I was working dangerously

I was working dangerously
September 19, 2014 Beth Nyland

At 16, driving home from high school, I would turn off of the state highway onto the somewhat paved roads of my rural neighborhood. The first stretch of country road was my raceway: two-and-a-half miles of straightaway. No stop signs ‘til the T intersection where I jogged westward. There was one crossroad—but with a road less traveled, mostly by two or three farmers and their families who typically turned toward town. Nothing in my path.

Fearless, most days I buried the needle on that road, pushing the engine and suspension of my used Chevy Chevette way past their reasonable limits.

I was hard on that car. But the speed was fun, and no one ever got hurt. Not even the car. Six years later, as a college graduate with a five-figure income, I actually got trade-in credit on that beat-up Chevette.

Flash forward.

At 40-something, running my business from a home office, I assume that same invincibility will apply to the way I work. For eight or nine hours a day, I sit pretzel-style in an executive chair. Reaching for my Macbook’s keys, my forearms prop on the edge of a desk that’s so high my shoulders press up and in, toward my ears. My heavy skull drops forward, inching my far-sighted eyes toward the glowing screens of the laptop and a second monitor—each at different levels, of course.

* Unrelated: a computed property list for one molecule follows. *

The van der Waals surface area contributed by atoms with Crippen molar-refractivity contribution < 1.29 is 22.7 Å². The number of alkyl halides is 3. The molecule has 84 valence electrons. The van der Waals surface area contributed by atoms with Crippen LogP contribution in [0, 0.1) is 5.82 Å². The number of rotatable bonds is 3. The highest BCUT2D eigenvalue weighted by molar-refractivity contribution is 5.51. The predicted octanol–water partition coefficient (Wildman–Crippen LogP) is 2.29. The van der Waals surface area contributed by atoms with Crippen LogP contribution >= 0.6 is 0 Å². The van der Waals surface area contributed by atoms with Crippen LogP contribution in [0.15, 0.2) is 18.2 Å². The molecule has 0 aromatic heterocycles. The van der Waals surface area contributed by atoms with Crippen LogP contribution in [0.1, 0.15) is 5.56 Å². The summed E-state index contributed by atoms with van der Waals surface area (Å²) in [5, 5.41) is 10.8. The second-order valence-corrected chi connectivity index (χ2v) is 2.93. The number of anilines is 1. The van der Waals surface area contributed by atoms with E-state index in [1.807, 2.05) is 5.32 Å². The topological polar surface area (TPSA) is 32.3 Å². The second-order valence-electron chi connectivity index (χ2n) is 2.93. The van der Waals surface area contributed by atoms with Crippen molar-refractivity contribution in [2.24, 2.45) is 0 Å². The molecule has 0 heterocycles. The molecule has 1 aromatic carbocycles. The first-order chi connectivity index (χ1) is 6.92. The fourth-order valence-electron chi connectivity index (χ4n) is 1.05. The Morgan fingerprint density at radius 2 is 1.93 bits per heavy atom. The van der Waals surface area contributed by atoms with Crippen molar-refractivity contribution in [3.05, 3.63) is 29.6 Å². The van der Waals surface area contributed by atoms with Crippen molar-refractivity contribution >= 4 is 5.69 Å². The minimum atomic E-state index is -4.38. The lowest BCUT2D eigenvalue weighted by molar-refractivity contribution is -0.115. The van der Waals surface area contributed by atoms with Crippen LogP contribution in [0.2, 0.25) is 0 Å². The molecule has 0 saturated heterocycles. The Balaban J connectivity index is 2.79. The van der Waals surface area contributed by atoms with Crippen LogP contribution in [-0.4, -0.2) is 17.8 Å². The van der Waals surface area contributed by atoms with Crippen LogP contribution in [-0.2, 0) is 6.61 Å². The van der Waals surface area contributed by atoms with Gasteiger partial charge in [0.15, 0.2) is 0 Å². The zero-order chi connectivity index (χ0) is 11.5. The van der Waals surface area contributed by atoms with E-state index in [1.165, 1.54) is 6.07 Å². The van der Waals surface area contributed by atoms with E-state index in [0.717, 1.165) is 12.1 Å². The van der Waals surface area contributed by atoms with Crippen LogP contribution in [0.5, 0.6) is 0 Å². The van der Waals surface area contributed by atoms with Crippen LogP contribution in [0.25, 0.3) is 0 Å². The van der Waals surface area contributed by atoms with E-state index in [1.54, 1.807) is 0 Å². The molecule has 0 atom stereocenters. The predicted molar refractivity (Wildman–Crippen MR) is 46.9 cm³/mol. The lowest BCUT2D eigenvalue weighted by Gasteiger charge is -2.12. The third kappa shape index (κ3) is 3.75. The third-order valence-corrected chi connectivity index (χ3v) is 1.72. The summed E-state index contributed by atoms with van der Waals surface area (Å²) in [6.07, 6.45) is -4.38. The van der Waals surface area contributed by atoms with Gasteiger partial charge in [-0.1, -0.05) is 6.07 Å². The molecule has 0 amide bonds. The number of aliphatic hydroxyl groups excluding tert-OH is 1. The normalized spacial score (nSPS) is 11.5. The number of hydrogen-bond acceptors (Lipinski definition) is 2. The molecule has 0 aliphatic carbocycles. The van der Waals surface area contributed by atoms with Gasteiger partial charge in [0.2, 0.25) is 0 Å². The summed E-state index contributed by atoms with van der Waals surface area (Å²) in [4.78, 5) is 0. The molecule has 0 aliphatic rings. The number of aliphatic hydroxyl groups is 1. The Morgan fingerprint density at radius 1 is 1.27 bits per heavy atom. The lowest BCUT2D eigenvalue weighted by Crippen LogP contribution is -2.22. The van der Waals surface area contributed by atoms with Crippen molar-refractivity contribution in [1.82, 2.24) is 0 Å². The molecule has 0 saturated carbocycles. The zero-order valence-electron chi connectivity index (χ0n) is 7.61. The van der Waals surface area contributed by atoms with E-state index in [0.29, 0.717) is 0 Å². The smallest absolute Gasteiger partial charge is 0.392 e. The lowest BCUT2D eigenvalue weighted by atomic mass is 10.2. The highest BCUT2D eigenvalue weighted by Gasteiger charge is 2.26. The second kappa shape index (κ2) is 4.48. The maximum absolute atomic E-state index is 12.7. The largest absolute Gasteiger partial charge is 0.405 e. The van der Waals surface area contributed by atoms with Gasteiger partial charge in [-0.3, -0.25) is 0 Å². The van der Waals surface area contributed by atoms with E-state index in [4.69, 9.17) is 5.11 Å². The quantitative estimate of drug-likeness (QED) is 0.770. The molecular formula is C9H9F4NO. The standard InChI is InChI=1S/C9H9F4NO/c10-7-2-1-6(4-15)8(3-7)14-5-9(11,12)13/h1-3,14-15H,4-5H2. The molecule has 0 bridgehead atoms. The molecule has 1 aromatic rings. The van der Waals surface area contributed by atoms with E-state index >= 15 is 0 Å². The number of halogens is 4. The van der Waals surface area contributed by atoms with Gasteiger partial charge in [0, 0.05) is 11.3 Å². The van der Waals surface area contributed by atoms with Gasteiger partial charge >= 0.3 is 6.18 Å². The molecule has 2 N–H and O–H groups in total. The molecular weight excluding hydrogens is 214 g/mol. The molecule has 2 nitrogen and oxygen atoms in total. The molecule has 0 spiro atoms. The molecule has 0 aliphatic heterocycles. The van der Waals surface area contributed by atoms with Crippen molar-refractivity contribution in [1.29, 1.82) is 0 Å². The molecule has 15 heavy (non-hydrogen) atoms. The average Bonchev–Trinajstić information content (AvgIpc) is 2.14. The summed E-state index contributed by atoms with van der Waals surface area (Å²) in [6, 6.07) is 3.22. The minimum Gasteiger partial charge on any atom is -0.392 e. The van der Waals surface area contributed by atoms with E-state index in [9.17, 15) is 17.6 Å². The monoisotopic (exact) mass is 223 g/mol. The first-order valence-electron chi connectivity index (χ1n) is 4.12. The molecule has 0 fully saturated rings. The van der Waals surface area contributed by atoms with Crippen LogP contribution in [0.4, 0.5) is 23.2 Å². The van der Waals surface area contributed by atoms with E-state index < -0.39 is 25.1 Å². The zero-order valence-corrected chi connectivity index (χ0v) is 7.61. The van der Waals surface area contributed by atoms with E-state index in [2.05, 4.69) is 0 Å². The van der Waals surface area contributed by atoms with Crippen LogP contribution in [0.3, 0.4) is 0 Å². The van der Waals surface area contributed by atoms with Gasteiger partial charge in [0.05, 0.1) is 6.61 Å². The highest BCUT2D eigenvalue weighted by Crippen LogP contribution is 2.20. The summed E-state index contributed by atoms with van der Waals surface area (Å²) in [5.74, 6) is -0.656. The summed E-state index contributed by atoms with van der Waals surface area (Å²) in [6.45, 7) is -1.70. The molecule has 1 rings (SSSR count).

It works. Until it doesn’t.

I get tendonitis in my right arm. My wrist aches. My neck and shoulders tighten, immune to the soothing of any bath or stretch or therapeutic massage.

Then, crisis …

I lose feeling in my fingers. Not all the time, but during my daily “morning pages”—three pages of mind-clearing, longhand writing (prescribed by Julia Cameron in The Artist’s Way). Midway down the second page, my fingers drop the pen. Tingly. Sore. Numb. I can’t grip.

My careless habits put more than my morning pages at risk.

Writing is my livelihood (and my sanity).

My arms and hands and fingers are the vehicles I use to drive ideas to the page. I was working dangerously with the only body I’ll ever have. There is no trade-in value on beat-up nerves and appendages. I won’t be getting new ones.

Beth Nyland in her reinvented, ergonomic workspace

Writing and consulting from my new sit/stand desk.

Now, committed to protecting my assets, I’m investing in:

  • Chiropractic adjustments and physical therapy to improve posture, strengthen muscles, and liberate constricted nerves. After just a few weeks of treatment, I feel the difference.
  • An office make-over, with furniture and equipment that force good ergonomics. My sit/stand desk arrived this week, and I love it. I chose a Jarvis desk from ErgoDepot.com—awesome function, great looks, moderate price.
  • Frequent stretch breaks and position changes (sit, stand, walk) to ensure that even marathon writing sessions include movement. According to the NY Times this week, standing might even help me live longer.

Making these adjustments takes time, money, and effort. But now that I see the alternative—a head-on collision with disability—I’m happy to be driving a healthier course.



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